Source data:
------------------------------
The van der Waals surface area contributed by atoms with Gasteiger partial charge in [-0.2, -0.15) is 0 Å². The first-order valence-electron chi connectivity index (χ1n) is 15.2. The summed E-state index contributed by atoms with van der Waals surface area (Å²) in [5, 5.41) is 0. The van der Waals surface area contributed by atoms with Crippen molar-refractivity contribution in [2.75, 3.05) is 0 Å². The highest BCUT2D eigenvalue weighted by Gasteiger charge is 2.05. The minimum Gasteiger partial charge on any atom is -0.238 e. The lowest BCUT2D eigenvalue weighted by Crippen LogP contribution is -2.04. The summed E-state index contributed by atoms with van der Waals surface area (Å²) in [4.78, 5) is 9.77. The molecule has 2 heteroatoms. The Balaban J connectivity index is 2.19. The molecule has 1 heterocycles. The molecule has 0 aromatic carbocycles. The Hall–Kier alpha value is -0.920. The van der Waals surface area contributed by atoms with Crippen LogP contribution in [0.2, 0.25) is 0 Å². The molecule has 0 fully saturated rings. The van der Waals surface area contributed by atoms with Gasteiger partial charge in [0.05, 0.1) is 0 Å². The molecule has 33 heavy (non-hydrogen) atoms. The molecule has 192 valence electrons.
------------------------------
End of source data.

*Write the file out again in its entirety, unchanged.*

The van der Waals surface area contributed by atoms with Gasteiger partial charge in [-0.2, -0.15) is 0 Å². The first-order valence-electron chi connectivity index (χ1n) is 15.2. The summed E-state index contributed by atoms with van der Waals surface area (Å²) in [5, 5.41) is 0. The van der Waals surface area contributed by atoms with Crippen molar-refractivity contribution in [2.75, 3.05) is 0 Å². The highest BCUT2D eigenvalue weighted by Gasteiger charge is 2.05. The minimum Gasteiger partial charge on any atom is -0.238 e. The lowest BCUT2D eigenvalue weighted by Crippen LogP contribution is -2.04. The summed E-state index contributed by atoms with van der Waals surface area (Å²) in [4.78, 5) is 9.77. The molecule has 2 heteroatoms. The Balaban J connectivity index is 2.19. The molecule has 1 heterocycles. The molecule has 0 aromatic carbocycles. The Hall–Kier alpha value is -0.920. The van der Waals surface area contributed by atoms with Crippen LogP contribution in [0.2, 0.25) is 0 Å². The molecule has 0 fully saturated rings. The van der Waals surface area contributed by atoms with Gasteiger partial charge in [0.05, 0.1) is 0 Å². The molecule has 33 heavy (non-hydrogen) atoms. The molecule has 192 valence electrons.